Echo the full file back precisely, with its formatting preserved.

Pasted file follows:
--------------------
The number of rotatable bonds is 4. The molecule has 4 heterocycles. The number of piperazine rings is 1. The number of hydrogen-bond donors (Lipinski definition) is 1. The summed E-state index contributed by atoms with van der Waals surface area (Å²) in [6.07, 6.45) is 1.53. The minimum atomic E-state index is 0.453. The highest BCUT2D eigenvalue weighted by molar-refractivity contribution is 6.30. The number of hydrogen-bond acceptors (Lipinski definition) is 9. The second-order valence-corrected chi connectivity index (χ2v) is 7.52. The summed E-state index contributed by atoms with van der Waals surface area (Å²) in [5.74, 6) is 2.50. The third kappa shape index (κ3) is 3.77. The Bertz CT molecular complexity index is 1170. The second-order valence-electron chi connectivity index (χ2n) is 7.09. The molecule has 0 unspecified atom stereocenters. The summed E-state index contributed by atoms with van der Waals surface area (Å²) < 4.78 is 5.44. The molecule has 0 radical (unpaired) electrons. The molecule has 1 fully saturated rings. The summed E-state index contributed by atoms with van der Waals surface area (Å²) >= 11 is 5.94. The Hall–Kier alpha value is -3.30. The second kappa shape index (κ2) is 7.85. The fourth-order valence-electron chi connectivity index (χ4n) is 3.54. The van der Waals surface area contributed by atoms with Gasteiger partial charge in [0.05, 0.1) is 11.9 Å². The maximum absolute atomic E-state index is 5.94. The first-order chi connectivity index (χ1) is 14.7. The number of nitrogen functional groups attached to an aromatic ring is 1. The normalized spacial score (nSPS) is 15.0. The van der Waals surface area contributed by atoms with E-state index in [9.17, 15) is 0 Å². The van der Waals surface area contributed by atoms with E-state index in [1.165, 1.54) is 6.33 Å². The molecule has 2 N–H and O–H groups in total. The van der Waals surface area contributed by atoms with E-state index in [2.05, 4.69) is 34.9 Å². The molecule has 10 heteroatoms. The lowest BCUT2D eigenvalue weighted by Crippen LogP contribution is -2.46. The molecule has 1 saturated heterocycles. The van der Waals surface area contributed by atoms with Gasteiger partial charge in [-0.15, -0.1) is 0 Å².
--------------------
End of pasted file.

The number of rotatable bonds is 4. The molecule has 4 heterocycles. The number of piperazine rings is 1. The number of hydrogen-bond donors (Lipinski definition) is 1. The summed E-state index contributed by atoms with van der Waals surface area (Å²) in [6.07, 6.45) is 1.53. The minimum atomic E-state index is 0.453. The highest BCUT2D eigenvalue weighted by molar-refractivity contribution is 6.30. The number of hydrogen-bond acceptors (Lipinski definition) is 9. The second-order valence-corrected chi connectivity index (χ2v) is 7.52. The summed E-state index contributed by atoms with van der Waals surface area (Å²) in [5.74, 6) is 2.50. The third kappa shape index (κ3) is 3.77. The Bertz CT molecular complexity index is 1170. The second-order valence-electron chi connectivity index (χ2n) is 7.09. The molecule has 0 unspecified atom stereocenters. The summed E-state index contributed by atoms with van der Waals surface area (Å²) < 4.78 is 5.44. The molecule has 0 radical (unpaired) electrons. The molecule has 1 fully saturated rings. The summed E-state index contributed by atoms with van der Waals surface area (Å²) >= 11 is 5.94. The Hall–Kier alpha value is -3.30. The second kappa shape index (κ2) is 7.85. The fourth-order valence-electron chi connectivity index (χ4n) is 3.54. The van der Waals surface area contributed by atoms with Gasteiger partial charge in [0.05, 0.1) is 11.9 Å². The maximum absolute atomic E-state index is 5.94. The first-order chi connectivity index (χ1) is 14.7. The number of nitrogen functional groups attached to an aromatic ring is 1. The normalized spacial score (nSPS) is 15.0. The van der Waals surface area contributed by atoms with E-state index in [9.17, 15) is 0 Å². The van der Waals surface area contributed by atoms with E-state index in [1.165, 1.54) is 6.33 Å². The molecule has 2 N–H and O–H groups in total. The van der Waals surface area contributed by atoms with E-state index in [2.05, 4.69) is 34.9 Å². The molecule has 10 heteroatoms. The lowest BCUT2D eigenvalue weighted by Crippen LogP contribution is -2.46. The molecule has 1 saturated heterocycles. The van der Waals surface area contributed by atoms with Gasteiger partial charge in [-0.15, -0.1) is 0 Å².